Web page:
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Celebrating where it all began


It was a case of life going full circle when Monsignor John Swann celebrated Mass at St Rose of Lima Church, Kapunda, last month – on the anniversary of the day he was ordained to the priesthood in the very same church 65 years previously.

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Ordained by Archbishop James Gleeson on July 20 1957, Mgr Swann returned to live in the small country town where he grew up when he retired in 2010.

Since then he has remained active in the Northern Light parish, serving where needed at its eight Mass centres.

Attending the Mass on the anniversary of his ordination were local parishioners and members of the Teams Movement from the Blackwood area, who have played a significant part in his life.

A chaplain for the movement for more than 40 years, Mgr Swann said the members of his Team 7 had been like an extended family and over the years he had been privileged to celebrate the baptisms and marriages of many of their children and then grandchildren.

Mgr Swann’s ministry in the Archdiocese has been wide and varied, with the area of family welfare always being a focus.

In 1969 he was appointed deputy director of the Catholic Family Welfare Bureau (now Centacare) and was later director of Catholic Family Life Services.

He helped establish marriage education courses and together with colleague Carmel Clancy (now Devonish) they trained volunteer married couples to deliver the course to thousands of people in the Archdiocese. The model was so successful it was adopted in other dioceses around the country.

For 12 years he served on the Diocesan Finance Council and many may know him as a past columnist for The Southern Cross, a guest on the Catholic Hour radio show and the many Catholic television programs he helped produce.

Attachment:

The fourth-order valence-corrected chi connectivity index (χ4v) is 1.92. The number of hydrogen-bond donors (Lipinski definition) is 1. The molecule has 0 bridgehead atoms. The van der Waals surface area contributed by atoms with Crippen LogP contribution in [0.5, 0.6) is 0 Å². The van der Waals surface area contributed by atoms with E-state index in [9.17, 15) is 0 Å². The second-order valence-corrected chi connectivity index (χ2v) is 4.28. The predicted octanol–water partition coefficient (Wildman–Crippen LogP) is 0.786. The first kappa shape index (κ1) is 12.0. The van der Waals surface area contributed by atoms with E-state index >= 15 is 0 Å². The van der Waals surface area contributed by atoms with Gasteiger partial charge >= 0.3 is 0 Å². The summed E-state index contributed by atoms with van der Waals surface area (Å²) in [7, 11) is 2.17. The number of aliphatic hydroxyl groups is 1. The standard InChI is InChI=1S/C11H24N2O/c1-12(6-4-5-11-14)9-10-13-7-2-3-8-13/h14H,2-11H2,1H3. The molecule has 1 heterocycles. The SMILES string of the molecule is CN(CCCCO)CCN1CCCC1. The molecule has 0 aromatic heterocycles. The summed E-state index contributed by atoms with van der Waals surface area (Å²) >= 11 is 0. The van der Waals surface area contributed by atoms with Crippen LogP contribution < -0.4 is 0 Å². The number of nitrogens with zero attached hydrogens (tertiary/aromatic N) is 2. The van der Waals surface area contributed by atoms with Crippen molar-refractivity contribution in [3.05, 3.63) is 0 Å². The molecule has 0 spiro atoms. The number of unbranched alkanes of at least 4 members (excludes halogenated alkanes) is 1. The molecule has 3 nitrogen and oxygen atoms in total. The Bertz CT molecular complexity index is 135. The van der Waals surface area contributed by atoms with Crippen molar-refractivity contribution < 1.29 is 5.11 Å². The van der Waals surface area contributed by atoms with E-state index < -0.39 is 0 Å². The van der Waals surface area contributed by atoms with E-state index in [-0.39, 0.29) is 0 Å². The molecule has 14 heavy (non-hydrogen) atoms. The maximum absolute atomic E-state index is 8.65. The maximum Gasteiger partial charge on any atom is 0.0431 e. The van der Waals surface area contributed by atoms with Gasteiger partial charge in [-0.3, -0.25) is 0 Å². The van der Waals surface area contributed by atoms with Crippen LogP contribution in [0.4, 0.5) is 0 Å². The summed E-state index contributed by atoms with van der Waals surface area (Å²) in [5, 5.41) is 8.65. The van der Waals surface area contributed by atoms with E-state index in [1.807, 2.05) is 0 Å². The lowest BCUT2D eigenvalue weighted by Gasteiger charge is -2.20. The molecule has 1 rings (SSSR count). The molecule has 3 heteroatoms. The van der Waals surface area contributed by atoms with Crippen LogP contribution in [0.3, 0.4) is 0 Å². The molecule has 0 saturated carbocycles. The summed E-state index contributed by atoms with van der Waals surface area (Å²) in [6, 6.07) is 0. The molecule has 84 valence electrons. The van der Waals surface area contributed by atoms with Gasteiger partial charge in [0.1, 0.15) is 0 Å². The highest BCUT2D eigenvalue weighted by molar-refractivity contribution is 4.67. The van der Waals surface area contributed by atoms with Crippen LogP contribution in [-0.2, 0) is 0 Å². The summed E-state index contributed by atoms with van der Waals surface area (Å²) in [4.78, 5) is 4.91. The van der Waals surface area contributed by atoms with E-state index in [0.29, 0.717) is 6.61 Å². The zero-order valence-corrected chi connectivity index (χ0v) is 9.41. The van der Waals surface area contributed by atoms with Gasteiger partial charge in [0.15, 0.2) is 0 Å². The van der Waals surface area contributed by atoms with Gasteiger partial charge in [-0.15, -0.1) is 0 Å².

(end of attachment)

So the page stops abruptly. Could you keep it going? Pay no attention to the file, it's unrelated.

In addition, he was a priest in the Tranmere, Adelaide Hills, Parkside and Mount Gambier parishes.

Reflecting on his six-plus decades in the priesthood, Mgr Swann, 88, said he continually thanked God for his good health that meant he could continue to be active in pastoral duties.

“I am still involved with the National Council of Priests and am part of the editorial committee for its magazine, The Swag. I also continue to support senior priests in the Archdiocese as their representative on the Clergy Care Council,” he said.

“Looking back over 65 years I am amazed at all the changes that have taken place in society and in the Church, and I have taken great interest in the recent Plenary Council and its outcomes.

“It has addressed a number of issues in our Church but there is still so much more to do. For example, I was disappointed they did not address clericalism and seminary formation which Pope Francis has identified as a major problem in our Church.”



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